Elon University faculty and students have recently publicly spoken out against the school’s decision to deny tenure to professors, including Lisa Peloquin, assistant professor of sociology, and Rebecca Olmedo, assistant professor of Spanish.
Each time a new faculty member is hired, he or she is presented with a faculty handbook that outlines the guidelines to obtain tenure. Despite this, the process of deciding who receives tenure is not a simple process.
When faculty members are hired, they receive the title of assistant professor for six years and then apply for tenure. At this point, assistant professors are expected to turn in a portfolio, emphasizing teaching, service and scholarship, to be judged by the Promotion and Tenure Committee, the dean of the school they are employed by and Provost Steven House. Some professors believe the teaching aspect does not receive substantial consideration in the tenure application process.
An e-mail was sent out to faculty and staff about the decision to deny tenure for Peloquin. Five tenured professors in the Department of Sociology and Anthropology endorsed the e-mail.
“It was never the intention of the Task Force on Scholarship to destabilize the delicate balance between teaching, scholarship and service at the university,” the e-mail read. “Nor was it imagined that excellent teaching should be trumped by publication activity.”
There have also been several complaints from the students about the recent decision to deny Peloquin tenure.
The university has a policy of not releasing the reasons why professors are denied tenure.
“I have been writing e-mails to the president and provost about the effect Lisa has on her students, the change she brought out in me, her passions for her subjects and her students, and her endeavors outside of school and even the office,” said Justin Franklin, Class of 2007.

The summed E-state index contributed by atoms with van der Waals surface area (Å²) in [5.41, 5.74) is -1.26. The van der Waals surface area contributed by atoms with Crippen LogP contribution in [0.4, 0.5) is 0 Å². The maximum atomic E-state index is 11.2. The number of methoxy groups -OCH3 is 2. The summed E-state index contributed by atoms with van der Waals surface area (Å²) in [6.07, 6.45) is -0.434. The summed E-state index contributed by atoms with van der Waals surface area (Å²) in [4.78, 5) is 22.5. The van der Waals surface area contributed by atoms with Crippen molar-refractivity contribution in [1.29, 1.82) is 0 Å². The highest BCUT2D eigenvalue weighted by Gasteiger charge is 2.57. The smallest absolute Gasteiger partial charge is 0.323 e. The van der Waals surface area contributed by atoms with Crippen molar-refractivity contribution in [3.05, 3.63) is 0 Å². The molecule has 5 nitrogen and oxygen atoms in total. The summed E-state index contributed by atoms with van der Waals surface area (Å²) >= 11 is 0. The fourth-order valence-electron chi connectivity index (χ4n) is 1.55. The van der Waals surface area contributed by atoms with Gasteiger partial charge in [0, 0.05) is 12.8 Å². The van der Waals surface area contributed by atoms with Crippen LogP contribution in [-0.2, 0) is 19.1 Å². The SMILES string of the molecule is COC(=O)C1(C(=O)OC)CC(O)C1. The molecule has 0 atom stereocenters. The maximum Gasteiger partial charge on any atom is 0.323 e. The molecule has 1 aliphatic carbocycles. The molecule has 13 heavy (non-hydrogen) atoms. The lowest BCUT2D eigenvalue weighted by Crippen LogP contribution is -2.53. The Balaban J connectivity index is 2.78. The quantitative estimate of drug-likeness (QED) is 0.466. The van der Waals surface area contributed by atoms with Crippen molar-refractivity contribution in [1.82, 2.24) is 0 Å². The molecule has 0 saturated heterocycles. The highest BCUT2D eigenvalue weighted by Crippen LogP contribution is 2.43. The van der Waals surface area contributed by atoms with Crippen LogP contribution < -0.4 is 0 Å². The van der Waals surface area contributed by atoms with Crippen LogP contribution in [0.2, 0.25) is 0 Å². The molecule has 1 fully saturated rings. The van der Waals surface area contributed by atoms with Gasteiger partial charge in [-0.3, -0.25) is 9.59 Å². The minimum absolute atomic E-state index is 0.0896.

Several students have mentioned Peloquin’s teaching skills as the reason she should have received tenure.
“Peloquin is the absolute model of the Elon teacher-scholar and it will be a sore loss for the university not to employ her exceptional writing and teaching skills,” said Laura Rose Heymann, Class of 2008. “I cannot possibly understand how the individuals who made this poor decision regarding Dr. Peloquin, can continue to uphold their judgment.”
Another e-mail, sent to faculty and staff, was sent out last week from five professors, four from the department of foreign languages and one from the department of math, regarding a similar decision to deny tenure to Olmedo.
“There is no intent to question the extended and thoughtful deliberations completed by the Promotion and Tenure Committee,” the e-mail read. “We also believe that such incidents may point to a problem in how Elon University understands and evaluates the teacher-scholar model.”
The Promotion and Tenure Committee is made up of eight faculty members who meet almost once a week from October to January.
The committee and the dean responsible for the tenure ofthe applicant make separate recommendations on whether the assistant professor should get tenure.
The recommendation from the dean comes with a one-page explanation, according to House.
“After they have made the recommendations, I bring both of these bodies together,” House said. “If they are in an agreement we write an easy ‘yes,’ but if they both say ‘no,’ or if they are not in agreement, then we discuss for a long time.”
House, the Promotion and Tenure Committee and the deans met in January to discuss whether the people in question fit all of the qualifications that need to be met in order to qualify for tenure. From this discussion, House makes a recommendation to President Leo Lambert who then makes a recommendation to the board.
“At Elon we are primarily a teaching institute,” House said. “But while teaching is most important, good teaching, while necessary, is not sufficient.”